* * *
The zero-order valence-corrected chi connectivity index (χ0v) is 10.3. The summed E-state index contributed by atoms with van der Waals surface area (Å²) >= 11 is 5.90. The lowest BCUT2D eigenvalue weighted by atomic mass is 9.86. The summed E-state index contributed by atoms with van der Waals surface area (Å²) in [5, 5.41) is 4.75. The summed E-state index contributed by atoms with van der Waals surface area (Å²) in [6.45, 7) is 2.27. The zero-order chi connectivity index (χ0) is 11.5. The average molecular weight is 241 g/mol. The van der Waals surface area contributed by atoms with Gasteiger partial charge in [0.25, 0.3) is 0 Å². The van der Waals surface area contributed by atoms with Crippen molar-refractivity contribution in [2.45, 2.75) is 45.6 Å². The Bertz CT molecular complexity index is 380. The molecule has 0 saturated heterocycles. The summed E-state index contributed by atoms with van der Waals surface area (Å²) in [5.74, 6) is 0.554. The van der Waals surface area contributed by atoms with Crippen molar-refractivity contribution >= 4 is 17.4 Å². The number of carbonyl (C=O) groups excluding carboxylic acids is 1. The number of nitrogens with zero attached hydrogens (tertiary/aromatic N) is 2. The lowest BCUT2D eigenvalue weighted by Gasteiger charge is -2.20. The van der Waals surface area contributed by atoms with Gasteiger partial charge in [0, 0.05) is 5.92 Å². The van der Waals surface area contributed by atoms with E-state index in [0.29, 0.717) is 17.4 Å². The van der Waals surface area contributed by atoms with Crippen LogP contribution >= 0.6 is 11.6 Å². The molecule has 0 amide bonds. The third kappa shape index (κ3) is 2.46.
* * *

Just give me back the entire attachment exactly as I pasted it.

The zero-order valence-corrected chi connectivity index (χ0v) is 10.3. The summed E-state index contributed by atoms with van der Waals surface area (Å²) >= 11 is 5.90. The lowest BCUT2D eigenvalue weighted by atomic mass is 9.86. The summed E-state index contributed by atoms with van der Waals surface area (Å²) in [5, 5.41) is 4.75. The summed E-state index contributed by atoms with van der Waals surface area (Å²) in [6.45, 7) is 2.27. The zero-order chi connectivity index (χ0) is 11.5. The average molecular weight is 241 g/mol. The van der Waals surface area contributed by atoms with Gasteiger partial charge in [0.25, 0.3) is 0 Å². The van der Waals surface area contributed by atoms with Crippen molar-refractivity contribution in [2.45, 2.75) is 45.6 Å². The Bertz CT molecular complexity index is 380. The molecule has 0 saturated heterocycles. The summed E-state index contributed by atoms with van der Waals surface area (Å²) in [5.74, 6) is 0.554. The van der Waals surface area contributed by atoms with Crippen molar-refractivity contribution >= 4 is 17.4 Å². The number of carbonyl (C=O) groups excluding carboxylic acids is 1. The number of nitrogens with zero attached hydrogens (tertiary/aromatic N) is 2. The lowest BCUT2D eigenvalue weighted by Gasteiger charge is -2.20. The van der Waals surface area contributed by atoms with Gasteiger partial charge in [0, 0.05) is 5.92 Å². The van der Waals surface area contributed by atoms with E-state index in [0.29, 0.717) is 17.4 Å². The van der Waals surface area contributed by atoms with Crippen LogP contribution >= 0.6 is 11.6 Å². The molecule has 0 amide bonds. The third kappa shape index (κ3) is 2.46.